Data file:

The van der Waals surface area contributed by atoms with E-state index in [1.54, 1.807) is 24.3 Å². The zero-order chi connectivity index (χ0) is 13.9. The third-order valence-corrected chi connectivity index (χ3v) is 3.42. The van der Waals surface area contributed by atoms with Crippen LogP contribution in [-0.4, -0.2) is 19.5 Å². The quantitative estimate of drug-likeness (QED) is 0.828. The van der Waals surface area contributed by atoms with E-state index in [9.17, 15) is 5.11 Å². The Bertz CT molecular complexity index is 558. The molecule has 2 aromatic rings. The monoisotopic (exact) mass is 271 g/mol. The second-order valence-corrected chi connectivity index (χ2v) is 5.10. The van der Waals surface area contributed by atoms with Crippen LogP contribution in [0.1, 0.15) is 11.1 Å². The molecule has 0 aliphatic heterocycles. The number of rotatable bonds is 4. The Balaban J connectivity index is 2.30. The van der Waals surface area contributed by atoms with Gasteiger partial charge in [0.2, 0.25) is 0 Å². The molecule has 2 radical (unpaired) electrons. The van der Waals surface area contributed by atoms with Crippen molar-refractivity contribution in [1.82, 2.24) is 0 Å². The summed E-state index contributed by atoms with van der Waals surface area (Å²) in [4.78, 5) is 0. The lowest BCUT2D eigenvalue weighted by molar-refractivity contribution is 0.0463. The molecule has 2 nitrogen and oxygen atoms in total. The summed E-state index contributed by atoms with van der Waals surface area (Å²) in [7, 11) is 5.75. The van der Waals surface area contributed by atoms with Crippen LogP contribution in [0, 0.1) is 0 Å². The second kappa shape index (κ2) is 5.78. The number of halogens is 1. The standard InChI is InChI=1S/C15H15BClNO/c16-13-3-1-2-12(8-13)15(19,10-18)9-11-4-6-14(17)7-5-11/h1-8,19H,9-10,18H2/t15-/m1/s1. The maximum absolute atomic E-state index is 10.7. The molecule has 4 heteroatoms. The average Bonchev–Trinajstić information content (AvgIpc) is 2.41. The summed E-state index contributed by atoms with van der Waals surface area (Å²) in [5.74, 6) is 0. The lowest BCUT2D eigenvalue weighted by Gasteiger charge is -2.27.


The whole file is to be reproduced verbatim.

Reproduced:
The van der Waals surface area contributed by atoms with E-state index in [1.54, 1.807) is 24.3 Å². The zero-order chi connectivity index (χ0) is 13.9. The third-order valence-corrected chi connectivity index (χ3v) is 3.42. The van der Waals surface area contributed by atoms with Crippen LogP contribution in [-0.4, -0.2) is 19.5 Å². The quantitative estimate of drug-likeness (QED) is 0.828. The van der Waals surface area contributed by atoms with E-state index in [9.17, 15) is 5.11 Å². The Bertz CT molecular complexity index is 558. The molecule has 2 aromatic rings. The monoisotopic (exact) mass is 271 g/mol. The second-order valence-corrected chi connectivity index (χ2v) is 5.10. The van der Waals surface area contributed by atoms with Crippen LogP contribution in [0.1, 0.15) is 11.1 Å². The molecule has 0 aliphatic heterocycles. The number of rotatable bonds is 4. The Balaban J connectivity index is 2.30. The van der Waals surface area contributed by atoms with Gasteiger partial charge in [0.2, 0.25) is 0 Å². The molecule has 2 radical (unpaired) electrons. The van der Waals surface area contributed by atoms with Crippen molar-refractivity contribution in [1.82, 2.24) is 0 Å². The summed E-state index contributed by atoms with van der Waals surface area (Å²) in [4.78, 5) is 0. The lowest BCUT2D eigenvalue weighted by molar-refractivity contribution is 0.0463. The molecule has 2 nitrogen and oxygen atoms in total. The summed E-state index contributed by atoms with van der Waals surface area (Å²) in [7, 11) is 5.75. The van der Waals surface area contributed by atoms with Crippen LogP contribution in [0, 0.1) is 0 Å². The second kappa shape index (κ2) is 5.78. The number of halogens is 1. The standard InChI is InChI=1S/C15H15BClNO/c16-13-3-1-2-12(8-13)15(19,10-18)9-11-4-6-14(17)7-5-11/h1-8,19H,9-10,18H2/t15-/m1/s1. The maximum absolute atomic E-state index is 10.7. The molecule has 4 heteroatoms. The average Bonchev–Trinajstić information content (AvgIpc) is 2.41. The summed E-state index contributed by atoms with van der Waals surface area (Å²) in [5.74, 6) is 0. The lowest BCUT2D eigenvalue weighted by Gasteiger charge is -2.27.